Can Canada extend adequate protections from COVID-19 to the temporary migrant workers it imports to jobs in the agricultural sector?
UWindsor sociology professors Tanya Basok and Glynis George address this question in an article published April 26 in the Conversation, which shares news and views from the academic and research community.
Shared living quarters means the migrants will be hard-pressed to maintain the social distance required to contain the spread of COVID-19, they write: “Their housing conditions constitute the greatest threat to these workers.”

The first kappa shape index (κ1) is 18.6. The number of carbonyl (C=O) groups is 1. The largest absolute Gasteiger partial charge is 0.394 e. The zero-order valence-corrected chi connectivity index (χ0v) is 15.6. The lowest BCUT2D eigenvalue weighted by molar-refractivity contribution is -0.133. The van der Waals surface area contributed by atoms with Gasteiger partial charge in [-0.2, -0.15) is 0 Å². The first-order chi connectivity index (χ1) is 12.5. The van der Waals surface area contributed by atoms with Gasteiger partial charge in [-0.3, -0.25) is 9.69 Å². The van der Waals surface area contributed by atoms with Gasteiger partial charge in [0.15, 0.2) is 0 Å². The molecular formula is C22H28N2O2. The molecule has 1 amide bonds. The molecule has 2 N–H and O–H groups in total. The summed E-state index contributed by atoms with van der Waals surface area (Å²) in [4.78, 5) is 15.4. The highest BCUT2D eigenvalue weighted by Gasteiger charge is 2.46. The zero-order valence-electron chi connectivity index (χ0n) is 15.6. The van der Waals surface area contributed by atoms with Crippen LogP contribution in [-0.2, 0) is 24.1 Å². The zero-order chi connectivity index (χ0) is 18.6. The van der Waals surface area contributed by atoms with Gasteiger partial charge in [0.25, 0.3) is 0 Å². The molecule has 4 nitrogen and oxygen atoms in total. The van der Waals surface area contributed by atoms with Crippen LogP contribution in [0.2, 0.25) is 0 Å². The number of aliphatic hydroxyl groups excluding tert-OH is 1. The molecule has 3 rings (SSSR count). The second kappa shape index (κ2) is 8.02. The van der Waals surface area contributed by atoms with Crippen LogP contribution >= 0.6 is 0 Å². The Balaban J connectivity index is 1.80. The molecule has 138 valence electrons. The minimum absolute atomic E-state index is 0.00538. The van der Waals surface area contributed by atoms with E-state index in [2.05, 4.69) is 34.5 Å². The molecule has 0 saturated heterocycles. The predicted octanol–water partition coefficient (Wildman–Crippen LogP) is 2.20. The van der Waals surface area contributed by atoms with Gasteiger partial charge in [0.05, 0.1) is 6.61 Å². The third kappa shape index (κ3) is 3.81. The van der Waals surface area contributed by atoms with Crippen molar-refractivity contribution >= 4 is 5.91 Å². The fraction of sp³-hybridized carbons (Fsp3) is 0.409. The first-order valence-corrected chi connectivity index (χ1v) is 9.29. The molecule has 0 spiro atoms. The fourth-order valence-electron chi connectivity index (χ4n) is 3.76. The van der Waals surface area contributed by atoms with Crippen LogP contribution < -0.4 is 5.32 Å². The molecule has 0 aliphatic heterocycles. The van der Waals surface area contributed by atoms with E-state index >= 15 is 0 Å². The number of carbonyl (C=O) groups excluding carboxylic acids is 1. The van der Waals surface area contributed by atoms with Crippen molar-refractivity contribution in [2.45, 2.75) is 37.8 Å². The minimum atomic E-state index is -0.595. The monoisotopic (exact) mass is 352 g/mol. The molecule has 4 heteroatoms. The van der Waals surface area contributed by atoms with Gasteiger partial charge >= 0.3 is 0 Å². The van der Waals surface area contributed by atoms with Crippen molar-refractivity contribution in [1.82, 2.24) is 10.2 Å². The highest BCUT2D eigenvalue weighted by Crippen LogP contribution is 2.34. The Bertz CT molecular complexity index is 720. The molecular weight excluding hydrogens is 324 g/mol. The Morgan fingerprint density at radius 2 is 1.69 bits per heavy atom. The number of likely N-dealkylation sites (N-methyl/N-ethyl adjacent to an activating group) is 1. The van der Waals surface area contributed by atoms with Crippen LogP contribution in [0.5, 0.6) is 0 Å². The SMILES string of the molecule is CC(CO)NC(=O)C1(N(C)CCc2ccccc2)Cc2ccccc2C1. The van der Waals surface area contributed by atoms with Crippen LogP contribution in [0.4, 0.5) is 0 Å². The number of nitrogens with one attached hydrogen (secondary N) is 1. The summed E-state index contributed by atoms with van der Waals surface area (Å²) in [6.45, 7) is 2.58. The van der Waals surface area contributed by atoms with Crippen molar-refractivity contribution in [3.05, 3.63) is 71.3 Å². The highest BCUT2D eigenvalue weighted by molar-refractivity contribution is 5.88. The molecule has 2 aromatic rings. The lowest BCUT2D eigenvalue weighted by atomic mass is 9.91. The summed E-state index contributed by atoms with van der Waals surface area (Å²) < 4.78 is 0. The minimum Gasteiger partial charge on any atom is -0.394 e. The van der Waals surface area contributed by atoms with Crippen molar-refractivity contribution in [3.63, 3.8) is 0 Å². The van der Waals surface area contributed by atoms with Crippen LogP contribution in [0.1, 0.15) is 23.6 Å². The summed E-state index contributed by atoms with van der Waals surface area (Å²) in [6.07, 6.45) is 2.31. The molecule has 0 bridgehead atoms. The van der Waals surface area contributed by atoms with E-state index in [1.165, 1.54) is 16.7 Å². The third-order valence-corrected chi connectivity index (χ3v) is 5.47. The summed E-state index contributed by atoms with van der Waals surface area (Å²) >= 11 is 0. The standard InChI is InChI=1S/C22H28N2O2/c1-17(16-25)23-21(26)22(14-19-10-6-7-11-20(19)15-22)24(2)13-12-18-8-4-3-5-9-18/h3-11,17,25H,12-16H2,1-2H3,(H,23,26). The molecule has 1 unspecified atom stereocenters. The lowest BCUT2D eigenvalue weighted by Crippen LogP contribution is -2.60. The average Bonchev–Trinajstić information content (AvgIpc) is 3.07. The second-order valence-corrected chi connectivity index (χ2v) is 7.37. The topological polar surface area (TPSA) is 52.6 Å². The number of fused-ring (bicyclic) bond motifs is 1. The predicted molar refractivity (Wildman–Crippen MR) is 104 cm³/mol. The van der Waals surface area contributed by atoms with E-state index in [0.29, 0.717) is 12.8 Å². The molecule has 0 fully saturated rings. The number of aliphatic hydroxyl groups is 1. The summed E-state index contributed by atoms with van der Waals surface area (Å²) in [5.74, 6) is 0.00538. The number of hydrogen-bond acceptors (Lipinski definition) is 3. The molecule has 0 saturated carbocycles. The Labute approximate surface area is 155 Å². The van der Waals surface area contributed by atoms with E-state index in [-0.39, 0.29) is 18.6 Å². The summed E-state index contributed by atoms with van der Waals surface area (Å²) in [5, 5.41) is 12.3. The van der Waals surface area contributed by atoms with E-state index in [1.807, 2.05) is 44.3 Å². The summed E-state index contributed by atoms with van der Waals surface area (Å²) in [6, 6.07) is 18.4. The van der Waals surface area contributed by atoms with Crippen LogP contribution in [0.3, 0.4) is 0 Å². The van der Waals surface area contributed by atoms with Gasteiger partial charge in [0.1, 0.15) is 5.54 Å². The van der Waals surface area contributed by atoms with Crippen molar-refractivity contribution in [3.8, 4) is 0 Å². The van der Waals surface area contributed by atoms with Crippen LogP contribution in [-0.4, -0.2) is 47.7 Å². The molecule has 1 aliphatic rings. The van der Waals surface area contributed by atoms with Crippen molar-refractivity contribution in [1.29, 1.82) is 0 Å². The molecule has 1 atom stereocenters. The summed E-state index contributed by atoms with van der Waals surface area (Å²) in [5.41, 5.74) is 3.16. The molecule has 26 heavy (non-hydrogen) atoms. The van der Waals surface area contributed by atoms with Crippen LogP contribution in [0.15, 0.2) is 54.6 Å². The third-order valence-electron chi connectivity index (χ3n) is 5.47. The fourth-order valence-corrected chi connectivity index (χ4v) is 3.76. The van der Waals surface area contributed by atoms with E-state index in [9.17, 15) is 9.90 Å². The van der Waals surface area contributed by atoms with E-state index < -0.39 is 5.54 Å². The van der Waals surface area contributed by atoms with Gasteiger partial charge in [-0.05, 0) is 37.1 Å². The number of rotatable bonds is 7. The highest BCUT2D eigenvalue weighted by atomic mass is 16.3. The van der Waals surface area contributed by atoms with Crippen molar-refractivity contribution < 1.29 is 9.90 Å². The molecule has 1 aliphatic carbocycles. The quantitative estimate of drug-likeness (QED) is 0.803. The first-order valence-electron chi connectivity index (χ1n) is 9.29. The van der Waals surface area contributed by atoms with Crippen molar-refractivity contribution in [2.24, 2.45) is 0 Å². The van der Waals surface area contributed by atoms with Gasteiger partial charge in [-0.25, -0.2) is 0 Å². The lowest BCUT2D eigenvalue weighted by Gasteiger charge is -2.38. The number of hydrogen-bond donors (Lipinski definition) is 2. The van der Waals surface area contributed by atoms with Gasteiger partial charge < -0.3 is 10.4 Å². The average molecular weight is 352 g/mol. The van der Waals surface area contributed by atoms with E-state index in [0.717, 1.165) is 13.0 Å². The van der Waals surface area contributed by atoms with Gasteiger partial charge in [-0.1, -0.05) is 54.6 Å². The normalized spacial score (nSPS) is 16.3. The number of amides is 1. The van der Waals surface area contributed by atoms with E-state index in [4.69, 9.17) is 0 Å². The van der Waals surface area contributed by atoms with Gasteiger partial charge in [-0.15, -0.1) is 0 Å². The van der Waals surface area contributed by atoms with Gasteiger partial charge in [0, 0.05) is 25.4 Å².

The article notes that illegal boarding houses have been a concern for Essex County municipalities with a concentration of greenhouse operations, including Leamington and Kingsville, and calls for these housing arrangements to be rethought.
“Migrant workers produce, harvest, slaughter, and process the food we eat…. Just like Canadian citizens, migrant workers need ongoing education in social distancing, illness and mental wellness in these difficult times.”
Read the entire piece, “Migrant workers face further social isolation and mental health challenges during coronavirus pandemic,” in the Conversation.